Increase your Response Rates by Avoiding these Data “Don’ts”

4 Data Don’ts to Avoid to Easily Increase Response Rates

In part one of our two-part series on Do’s and Don’ts to Increase Response Rates, we discussed 4 simple “dos” your organization can implement to increase response rates. This post will highlight some “don’ts” to avoid when completing a study.

In a previous blog post, we discussed 6 Solutions to Common Survey Mistakes when writing a survey, but what about when marketing? Again, it is vital to your organization to make sure you are reaching all of your target audiences and boosting your response rate to achieve the most accurate results possible.

The following “don’ts” will help improve response rates: 

1. Don’t Go In Without a Plan! 

When implementing a study for your organization, you must go in with a concrete plan. Do you need an external evaluator, or can your organization handle it? Remember, time is limited, and you want to ensure efficient efforts. REC can support your organization with planning your study from the ground up!

2. Don’t Only Use One Platform 

Your participants will often have different interests and demographics. After determining your target audience, you might need to use more than one channel to get your study to them. Some participants are easy to reach on social media, and others may require a phone call. Covering all your bases will ensure your organization can get more participants, which will help increase response rates.

3. Don’t be Unclear About Expectations 

Letting participants know how long a study could take will help them plan to complete it. Keeping it short will make it easier for participants to complete it. If it is longer, let them know so they can plan accordingly. This will prevent them from rushing through or not finishing, which could skew your results and ultimately waste your company’s time. Open your study with an estimate of how long it will take and include timing in the study to let them know how much they have left.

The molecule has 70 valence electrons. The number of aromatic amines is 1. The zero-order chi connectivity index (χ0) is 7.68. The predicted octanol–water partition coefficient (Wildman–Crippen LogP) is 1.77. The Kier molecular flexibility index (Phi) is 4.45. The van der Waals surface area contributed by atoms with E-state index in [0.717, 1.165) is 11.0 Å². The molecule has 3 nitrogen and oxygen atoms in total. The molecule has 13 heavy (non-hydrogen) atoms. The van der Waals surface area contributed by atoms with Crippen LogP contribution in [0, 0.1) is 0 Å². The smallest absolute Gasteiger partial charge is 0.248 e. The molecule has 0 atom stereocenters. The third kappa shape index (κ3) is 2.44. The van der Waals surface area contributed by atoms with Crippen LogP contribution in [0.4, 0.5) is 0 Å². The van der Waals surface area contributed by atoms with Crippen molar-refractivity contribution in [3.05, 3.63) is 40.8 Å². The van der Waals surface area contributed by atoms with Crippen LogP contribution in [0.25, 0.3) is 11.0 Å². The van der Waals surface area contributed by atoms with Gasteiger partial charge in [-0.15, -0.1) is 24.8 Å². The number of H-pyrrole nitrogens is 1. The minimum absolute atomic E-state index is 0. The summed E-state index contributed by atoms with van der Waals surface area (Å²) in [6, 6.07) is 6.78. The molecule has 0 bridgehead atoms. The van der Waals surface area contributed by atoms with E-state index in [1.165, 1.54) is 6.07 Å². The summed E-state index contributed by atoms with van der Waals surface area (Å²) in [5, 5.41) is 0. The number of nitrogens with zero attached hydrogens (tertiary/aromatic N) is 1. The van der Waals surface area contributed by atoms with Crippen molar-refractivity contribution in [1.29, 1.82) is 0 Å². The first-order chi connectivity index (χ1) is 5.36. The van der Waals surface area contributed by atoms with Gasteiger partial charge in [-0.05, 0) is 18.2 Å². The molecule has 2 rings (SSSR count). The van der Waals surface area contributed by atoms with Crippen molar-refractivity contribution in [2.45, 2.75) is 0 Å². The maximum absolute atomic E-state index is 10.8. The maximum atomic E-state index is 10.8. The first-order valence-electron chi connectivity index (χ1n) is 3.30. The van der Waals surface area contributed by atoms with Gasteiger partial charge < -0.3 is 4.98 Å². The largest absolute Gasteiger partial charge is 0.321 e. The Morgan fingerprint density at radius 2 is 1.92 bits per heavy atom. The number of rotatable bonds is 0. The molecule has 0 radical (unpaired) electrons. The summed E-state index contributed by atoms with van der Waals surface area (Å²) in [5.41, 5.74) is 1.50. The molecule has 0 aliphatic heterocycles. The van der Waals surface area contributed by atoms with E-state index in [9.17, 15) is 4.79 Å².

4. Don’t Forget to Plan Your Timing

While it depends on the type of feedback you want to receive, generally, the more frequent and quicker you complete your study, the more accurate the answers will be. The longer time goes on in between, the easier memories or feelings will fade or change. If your organization wants the most accurate answers, utilize survey timing rules of thumb to help decide when to implement your study. Common types of studies are transactional feedback, relationship feedback, and consumer feedback. 

Timing’s impact on response rates in these studies:

Transactional Feedback: Immediate to 24 Hours 

If you want to know how a specific interaction went, such as the enrollment process for your organization, ask as soon as you can. This will help prevent your clients from forgetting details that could be important. You can boost response rates by asking your clients or customers immediately after the touchpoint before they exit your service. For example, if you open a new museum exhibit, having a survey ready for the visitors right after they leave the exhibit will make it easier for them to answer questions about the exhibit.

Relationship Feedback: Every 30-90 Days 

If you want to check in on how client’s experiences have been going while they continue to utilize your service or product, do this repeatedly. Don’t wait until a year later because this could cause clients to forget details that could be important to your study. You want to get clear pictures of what is going on so you can make accurate data-driven decisions. For example, if your service is ongoing therapy, you can have 90-day assessments that ask your clients how things are going. This can help you pivot quicker if needed and hopefully prolong your client’s experience.

Product Feedback: 1 Week to 1 Month After Use 

If your service or product is a one-time interaction, give the consumer time to use it on their own. For example, if your clients went to a class on how to grocery shop on a budget, give the consumer time to put what they learned into action. Maybe you want to ask them how the class was immediately and then check in about how they implemented what they learned and what could be better. This will give you feedback to change anything that could be better and give the client time to utilize what they gained from you. Consumers will have more detailed feedback and answers about a product after they use it on their own. 

Have more questions about data collection “don’ts” to improve your response rate? 

Using these tips can help improve your response rates. If you still have questions, reach out to REC for support! We can provide tailored support to help your organization improve your data collection! 



Carpenter, A. (2023). How to Increase Survey Response Rates. Qualtrics. Link:

Chung, L. (2019). 16 Best Practices to Increase Survey Response Rates. Delighted. Link:

Shtivelband, A. (2015). Getting Things Done. Research Evaluation Consulting LLC. Link:

Shtivelband, A. (2019). When to Hire an External Evaluator – A Checklist! Research Evaluation Consulting LLC. Link:

Shtivelband, A. (2023). 6 Solutions to Common Survey Mistakes. Research Evaluation Consulting LLC. Link:


Related Posts: 

Data Collection in Practice: A Non-profit Case Study

4 Data Collection Methods – Pros and Cons 

6 Tips to Collect Quality Data 

How Tracking Time Increases It  

Leave a Comment

Your email address will not be published. Required fields are marked *